Lactobacillus rhamnosus (Lacticaseibacillus rhamnosus)

This species of Lactobacillus was originally considered to be a subspecies of Lactobacillus casei; however, further genetic research determined that Lactobacillus rhamnosus was a separate species. The bacteria from this species are often found in chains, and are gram positive, anaerobic, and rod shaped.

As of April 2020 L. rhamnosus has been officially reclassified to Lacticaseibacillus rhamnosus (Zheng J et al., 2020).

Lactobacillus rhamnosus bacteria typically exist in the human digestive system, but this species is also considered to be particularly important for female intimate health as certain Lactobacillus rhamnosus strains are also known to colonise in the vaginal environment. Other strains from the species are found in fermented foods such as yogurt and other dairy products, especially semi-hard cheeses.

As some properties & benefits of probiotics may be strain-specific, this database provides even more detailed information at strain level. Read more about the strains that we have included from this genus below.

Lactobacillus acidophilus strains: Lactobacillus acidophilus LA-05, Lactobacillus acidophilus NCFM®Lactobacillus acidophilus Rosell-52.

Lactobacillus casei strains: Lactobacillus casei ShirotaLactobacillus casei DN-114001.

Lactobacillus plantarum strains: Lactobacillus plantarum LP299v.

Lactobacillus reuteri strains: Lactobacillus reuteri Protectis and Lactobacillus reuteri RC-14®.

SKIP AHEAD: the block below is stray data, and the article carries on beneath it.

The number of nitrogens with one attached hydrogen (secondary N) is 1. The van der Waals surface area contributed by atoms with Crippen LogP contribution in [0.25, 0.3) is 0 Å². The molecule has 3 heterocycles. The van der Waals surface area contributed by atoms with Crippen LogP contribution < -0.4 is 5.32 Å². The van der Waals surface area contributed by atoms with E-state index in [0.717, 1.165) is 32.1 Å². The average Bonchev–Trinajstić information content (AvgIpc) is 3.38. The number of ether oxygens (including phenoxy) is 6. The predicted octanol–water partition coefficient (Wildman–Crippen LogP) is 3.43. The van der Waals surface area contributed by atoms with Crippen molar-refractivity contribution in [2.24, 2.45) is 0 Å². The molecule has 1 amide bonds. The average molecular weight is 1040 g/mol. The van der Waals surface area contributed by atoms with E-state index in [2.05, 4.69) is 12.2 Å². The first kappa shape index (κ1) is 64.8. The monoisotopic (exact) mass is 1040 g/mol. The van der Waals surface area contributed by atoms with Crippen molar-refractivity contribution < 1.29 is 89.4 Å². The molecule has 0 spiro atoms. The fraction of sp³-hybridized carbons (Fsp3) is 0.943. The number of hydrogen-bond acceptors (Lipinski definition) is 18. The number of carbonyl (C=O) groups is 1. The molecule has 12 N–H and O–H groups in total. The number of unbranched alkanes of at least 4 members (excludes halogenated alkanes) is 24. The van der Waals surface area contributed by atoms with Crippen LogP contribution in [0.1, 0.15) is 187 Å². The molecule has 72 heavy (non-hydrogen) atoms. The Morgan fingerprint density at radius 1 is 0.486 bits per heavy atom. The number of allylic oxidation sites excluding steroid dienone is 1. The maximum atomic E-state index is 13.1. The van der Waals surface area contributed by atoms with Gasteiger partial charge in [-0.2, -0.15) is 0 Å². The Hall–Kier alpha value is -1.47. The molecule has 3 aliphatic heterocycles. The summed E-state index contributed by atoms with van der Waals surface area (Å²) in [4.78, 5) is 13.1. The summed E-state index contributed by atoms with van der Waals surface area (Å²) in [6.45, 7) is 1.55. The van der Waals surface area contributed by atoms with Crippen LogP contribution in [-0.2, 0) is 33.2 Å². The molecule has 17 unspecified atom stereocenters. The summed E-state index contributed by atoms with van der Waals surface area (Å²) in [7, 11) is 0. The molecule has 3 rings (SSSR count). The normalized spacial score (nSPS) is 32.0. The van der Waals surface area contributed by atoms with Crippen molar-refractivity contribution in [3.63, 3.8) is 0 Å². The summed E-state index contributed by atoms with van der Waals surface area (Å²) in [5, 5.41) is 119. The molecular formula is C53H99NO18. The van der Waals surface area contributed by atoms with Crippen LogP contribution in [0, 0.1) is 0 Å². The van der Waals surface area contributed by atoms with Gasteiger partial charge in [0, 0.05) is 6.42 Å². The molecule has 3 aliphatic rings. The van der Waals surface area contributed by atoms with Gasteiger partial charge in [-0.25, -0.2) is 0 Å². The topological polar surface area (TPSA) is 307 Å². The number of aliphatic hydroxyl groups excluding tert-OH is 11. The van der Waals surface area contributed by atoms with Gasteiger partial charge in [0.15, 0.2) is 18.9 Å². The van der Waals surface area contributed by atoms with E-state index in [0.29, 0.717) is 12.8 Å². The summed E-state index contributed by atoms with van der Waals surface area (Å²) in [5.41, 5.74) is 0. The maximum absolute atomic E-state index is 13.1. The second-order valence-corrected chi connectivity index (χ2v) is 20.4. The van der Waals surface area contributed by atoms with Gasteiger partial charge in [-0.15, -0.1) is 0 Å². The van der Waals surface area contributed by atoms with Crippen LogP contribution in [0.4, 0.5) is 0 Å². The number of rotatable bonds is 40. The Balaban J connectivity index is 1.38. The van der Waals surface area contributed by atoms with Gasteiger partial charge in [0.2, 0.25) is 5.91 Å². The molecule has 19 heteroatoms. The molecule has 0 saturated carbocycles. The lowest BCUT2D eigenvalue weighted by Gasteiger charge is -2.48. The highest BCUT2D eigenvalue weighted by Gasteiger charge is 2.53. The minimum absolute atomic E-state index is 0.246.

Lactobacillus rhamnosus strains: Lactobacillus rhamnosus LGG®, Lactobacillus rhamnosus HN001Lactobacillus rhamnosus GR-1® and Lactobacillus rhamnosus Rosell-11.

Lactobacillus paracasei strains: Lactobacillus paracasei CASEI 431®.

For more insights and professional updates on probiotics, please visit the Probiotic Professionals pages.


Lactobacillus rhamnosus GG (ATCC 53103) and its Probiotic Use. MicrobeWiki [ONLINE] Available at: [Accessed 8 June 2017].
Lee Y. and Salminen S., (2009), Handbook of Probiotic and Prebiotics. 2nd edition, Hoboken: John Wiley & Sons.
Reid G., (1999), ‘The scientific basis for probiotic strains of Lactobacillus’. Applied and Environmental Microbiology, 65(9):3763-3766.

Zheng J, Wittouck S. et al., (2020) 'A taxonmonic note on the genus Lactobacillus: Description of 23 novel genera, emended description of the genus Lactobacillus Beijerinck 1901, and union of Lactobacillaceae and Leuconostocaceae'. Int.J.Syst.Evol.Microbiol, 70(4): 2782-2858. DOI: 10.1099/ijsem.0.004107

Information on this species was gathered by Joanna Scott-Lutyens BA (hons), DipION, Nutritional Therapist; and Kerry Beeson, BSc (Nut.Med) Nutritional Therapist.